New Delhi: The National Green Tribunal has rapped the governments of Bihar, Jharkhand and West Bengal and slapped a penalty of Rs 25 lakh on them for inaction over continued damage to river Ganga.
It noted that in Bihar there is practically no progress as not a single sewage infrastructure project has been completed.
Similarly, in West Bengal only three projects out of 22 have been completed and even for Jharkhand progress is not adequate, it said.
"The States of West Bengal, Bihar and Jharkhand are not represented in spite of orders of this tribunal by which we recorded strong disapproval to such attitude of the said States. Such insensitivity in a serious matter is a matter of concern.
"We direct the States of Bihar, Jharkhand and West Bengal to deposit Rs 25 lakh each by way of interim compensation for the continued damage to Ganga and inaction of the said States even in responding to this tribunal with the CPCB within a month which may be spent on restoration of the environment," the bench said.
The NGT also said that discharge of effluents is a criminal offence and directed the Uttar Pradesh government to prohibit any polluting industrial activity instead of partially allowing it.
"State of Uttar Pradesh may provide funds to the CPCB for remediation of Chromium dumps at Kanpur Dehat, Khanpur and Rakhi Mandi. Proper e-flows may be ensured from the Narora Barrage by the NMCG and the State of UP and compliance status may be furnished. UP may also take expeditious action for removing encroachments, identifying and notifying flood plains on the pattern of State of Uttarakhand," it said.
The UP chief secretary may personally monitor and ensure zero tolerance approach to the pollution of Ganga and take stern action against those responsible for failure, the tribunal said and directed him to file an affidavit before August 7.
NGT also noted the submission made by National Mission for Clean Ganga that out of 31 projects undertaken, only four have been completed and work in respect of four projects is still underway.
For the remaining work the timeline is proposed extending up to December, 2021, the tribunal noted and said that such progress can hardly be held to be satisfactory.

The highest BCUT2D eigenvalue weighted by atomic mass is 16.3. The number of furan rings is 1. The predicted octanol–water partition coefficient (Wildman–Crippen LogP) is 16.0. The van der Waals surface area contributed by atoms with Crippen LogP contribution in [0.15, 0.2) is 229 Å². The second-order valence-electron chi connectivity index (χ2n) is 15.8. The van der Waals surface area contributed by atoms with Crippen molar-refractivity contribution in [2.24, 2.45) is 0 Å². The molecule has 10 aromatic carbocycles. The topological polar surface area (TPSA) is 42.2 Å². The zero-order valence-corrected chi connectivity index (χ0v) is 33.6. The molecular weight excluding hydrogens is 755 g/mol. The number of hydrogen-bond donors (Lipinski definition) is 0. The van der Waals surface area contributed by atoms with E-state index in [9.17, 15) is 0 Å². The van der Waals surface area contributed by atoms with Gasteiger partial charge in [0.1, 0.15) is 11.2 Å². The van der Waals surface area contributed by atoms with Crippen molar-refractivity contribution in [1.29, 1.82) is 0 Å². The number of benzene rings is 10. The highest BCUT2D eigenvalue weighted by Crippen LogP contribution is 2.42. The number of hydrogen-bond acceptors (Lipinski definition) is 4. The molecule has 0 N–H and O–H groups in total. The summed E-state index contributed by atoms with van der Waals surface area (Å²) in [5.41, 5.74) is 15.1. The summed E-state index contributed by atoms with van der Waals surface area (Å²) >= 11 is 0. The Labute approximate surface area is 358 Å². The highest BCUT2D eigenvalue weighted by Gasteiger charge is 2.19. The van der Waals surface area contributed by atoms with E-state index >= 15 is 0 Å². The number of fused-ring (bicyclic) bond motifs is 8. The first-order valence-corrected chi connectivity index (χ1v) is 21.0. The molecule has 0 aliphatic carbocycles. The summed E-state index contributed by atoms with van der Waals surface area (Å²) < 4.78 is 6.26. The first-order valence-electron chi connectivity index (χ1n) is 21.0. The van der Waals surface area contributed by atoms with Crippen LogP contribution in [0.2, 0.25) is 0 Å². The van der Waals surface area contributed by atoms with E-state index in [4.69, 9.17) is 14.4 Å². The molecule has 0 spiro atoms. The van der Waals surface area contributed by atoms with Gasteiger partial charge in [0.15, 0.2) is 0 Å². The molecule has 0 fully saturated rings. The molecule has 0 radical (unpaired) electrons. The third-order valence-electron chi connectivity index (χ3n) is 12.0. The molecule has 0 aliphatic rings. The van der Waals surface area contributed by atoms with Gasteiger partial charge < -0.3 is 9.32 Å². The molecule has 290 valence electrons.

It also asked the Uttarakhand State Pollution Control Board to ascertain whether the level of faecal coliform is beyond parameters from Gaumukh to Rishikesh.
"We record our dissatisfaction with the progress particularly after all prescribed timelines are over and no adequate action has been taken against identified polluters, law violators and officers responsible for failure for vigorous monitoring, encroachments and pollution are undisputed. Orders of this tribunal remain uncomplied," it said.
Failure of the authorities is posing a danger to the environmental rule of law, NGT said, adding that continued failure is not only resulting in damage to the environment but also to public health.
"Unless prompt and stringent action to control pollution of Ganga is stopped, the tribunal may be left with no option but to recover cost of restoration from officers responsible for the failure and also require their prosecution. Accordingly, Uttarakhand chief secretary may monitor the matter, identify the persons responsible for failure, take credible action and file his own affidavit before the next date," the tribunal said.
During the hearing, Director General of NMCG Rajiv Ranjan Mishra appeared in person and assured that stringent action will be taken for the lapses in monitoring against identified persons within four weeks and compliance of directions of this tribunal will be taken up seriously.
"In the monitoring mechanism, identified persons will be made accountable for the targets already fixed. We make it clear that the NMCG will be treated to be doing its duty only if there is decrease in pollution load and improvement in water quality in the Ganga.
"The monitoring criteria must mainly focus on reduction of pollution load and improvement of water quality ensuring this must be specific responsibility of identified officers. Ganga pollution control has to be model for remedying pollution of other 351 polluted river stretches," it said.
With regard to flood plains, the NGT clarified that distance for no construction zone is to be measured from the Highest Flood Line (HFL) at least in the last 25 years.
"Such flood plains may be identified with longitude and latitude and no activity may be allowed therein except raising of plantations and setting up of bio-diversity parks. The concerned states in Ganga river basin may examine whether the responsibility of plantations and administrative control of areas beyond HFL can be handed over to the Forest Department exclusively," the tribunal said.
Even a drop of pollution in Ganga is a matter of concern and the attitude of all authorities should be stringent to protect the river, the NGT had earlier said while seeking concrete action plan on the issue.
It asked the NMCG to take remedial action so that assistance of a suitable person is provided to this tribunal with precise information failing which the tribunal may consider coercive measures against it.
The tribunal also asked the concerned states to take the matter seriously and assist the bench with precise information either through senior officers or through counsel.
The green panel had said people drank and bathed in the river with reverence, without knowing that it may adversely affect their health.